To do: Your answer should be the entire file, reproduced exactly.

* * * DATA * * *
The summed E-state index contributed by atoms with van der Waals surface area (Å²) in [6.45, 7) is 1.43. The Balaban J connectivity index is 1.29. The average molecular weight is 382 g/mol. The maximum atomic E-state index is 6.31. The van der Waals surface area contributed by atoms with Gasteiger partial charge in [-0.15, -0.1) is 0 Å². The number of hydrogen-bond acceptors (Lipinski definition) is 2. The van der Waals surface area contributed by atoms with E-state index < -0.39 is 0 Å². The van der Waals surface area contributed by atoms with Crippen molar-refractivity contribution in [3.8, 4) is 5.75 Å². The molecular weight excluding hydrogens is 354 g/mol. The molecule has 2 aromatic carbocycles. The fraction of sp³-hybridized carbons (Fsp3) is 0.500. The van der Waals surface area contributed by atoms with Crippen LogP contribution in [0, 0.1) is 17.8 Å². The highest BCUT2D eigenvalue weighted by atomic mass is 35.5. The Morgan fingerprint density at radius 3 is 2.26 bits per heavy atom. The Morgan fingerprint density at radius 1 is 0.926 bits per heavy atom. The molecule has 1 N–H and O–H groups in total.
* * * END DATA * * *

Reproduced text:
The summed E-state index contributed by atoms with van der Waals surface area (Å²) in [6.45, 7) is 1.43. The Balaban J connectivity index is 1.29. The average molecular weight is 382 g/mol. The maximum atomic E-state index is 6.31. The van der Waals surface area contributed by atoms with Gasteiger partial charge in [-0.15, -0.1) is 0 Å². The number of hydrogen-bond acceptors (Lipinski definition) is 2. The van der Waals surface area contributed by atoms with E-state index < -0.39 is 0 Å². The van der Waals surface area contributed by atoms with Crippen molar-refractivity contribution in [3.8, 4) is 5.75 Å². The molecular weight excluding hydrogens is 354 g/mol. The molecule has 2 aromatic carbocycles. The fraction of sp³-hybridized carbons (Fsp3) is 0.500. The van der Waals surface area contributed by atoms with Crippen LogP contribution in [0, 0.1) is 17.8 Å². The highest BCUT2D eigenvalue weighted by atomic mass is 35.5. The Morgan fingerprint density at radius 3 is 2.26 bits per heavy atom. The Morgan fingerprint density at radius 1 is 0.926 bits per heavy atom. The molecule has 1 N–H and O–H groups in total.